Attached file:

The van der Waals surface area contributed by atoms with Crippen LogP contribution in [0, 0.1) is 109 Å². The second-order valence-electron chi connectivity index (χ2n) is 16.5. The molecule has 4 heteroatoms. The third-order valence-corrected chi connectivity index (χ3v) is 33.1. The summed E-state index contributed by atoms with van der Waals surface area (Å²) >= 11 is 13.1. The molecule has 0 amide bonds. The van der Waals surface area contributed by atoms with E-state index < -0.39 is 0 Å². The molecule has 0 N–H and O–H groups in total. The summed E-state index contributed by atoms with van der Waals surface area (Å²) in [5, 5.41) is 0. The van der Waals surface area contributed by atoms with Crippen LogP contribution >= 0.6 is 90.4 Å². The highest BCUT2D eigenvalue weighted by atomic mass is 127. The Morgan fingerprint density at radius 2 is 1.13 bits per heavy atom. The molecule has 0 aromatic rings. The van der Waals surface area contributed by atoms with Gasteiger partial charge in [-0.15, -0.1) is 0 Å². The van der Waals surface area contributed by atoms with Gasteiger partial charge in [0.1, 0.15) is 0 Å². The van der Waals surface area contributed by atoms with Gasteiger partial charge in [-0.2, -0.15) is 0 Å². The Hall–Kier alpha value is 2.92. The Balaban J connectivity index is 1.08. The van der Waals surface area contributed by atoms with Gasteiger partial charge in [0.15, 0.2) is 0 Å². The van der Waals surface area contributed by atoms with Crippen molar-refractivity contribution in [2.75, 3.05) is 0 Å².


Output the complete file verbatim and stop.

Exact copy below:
The van der Waals surface area contributed by atoms with Crippen LogP contribution in [0, 0.1) is 109 Å². The second-order valence-electron chi connectivity index (χ2n) is 16.5. The molecule has 4 heteroatoms. The third-order valence-corrected chi connectivity index (χ3v) is 33.1. The summed E-state index contributed by atoms with van der Waals surface area (Å²) >= 11 is 13.1. The molecule has 0 amide bonds. The van der Waals surface area contributed by atoms with E-state index < -0.39 is 0 Å². The molecule has 0 N–H and O–H groups in total. The summed E-state index contributed by atoms with van der Waals surface area (Å²) in [5, 5.41) is 0. The van der Waals surface area contributed by atoms with Crippen LogP contribution >= 0.6 is 90.4 Å². The highest BCUT2D eigenvalue weighted by atomic mass is 127. The Morgan fingerprint density at radius 2 is 1.13 bits per heavy atom. The molecule has 0 aromatic rings. The van der Waals surface area contributed by atoms with Gasteiger partial charge in [-0.15, -0.1) is 0 Å². The van der Waals surface area contributed by atoms with Gasteiger partial charge in [0.1, 0.15) is 0 Å². The van der Waals surface area contributed by atoms with Gasteiger partial charge in [-0.2, -0.15) is 0 Å². The Hall–Kier alpha value is 2.92. The Balaban J connectivity index is 1.08. The van der Waals surface area contributed by atoms with Gasteiger partial charge in [0.15, 0.2) is 0 Å². The van der Waals surface area contributed by atoms with Crippen molar-refractivity contribution in [2.75, 3.05) is 0 Å².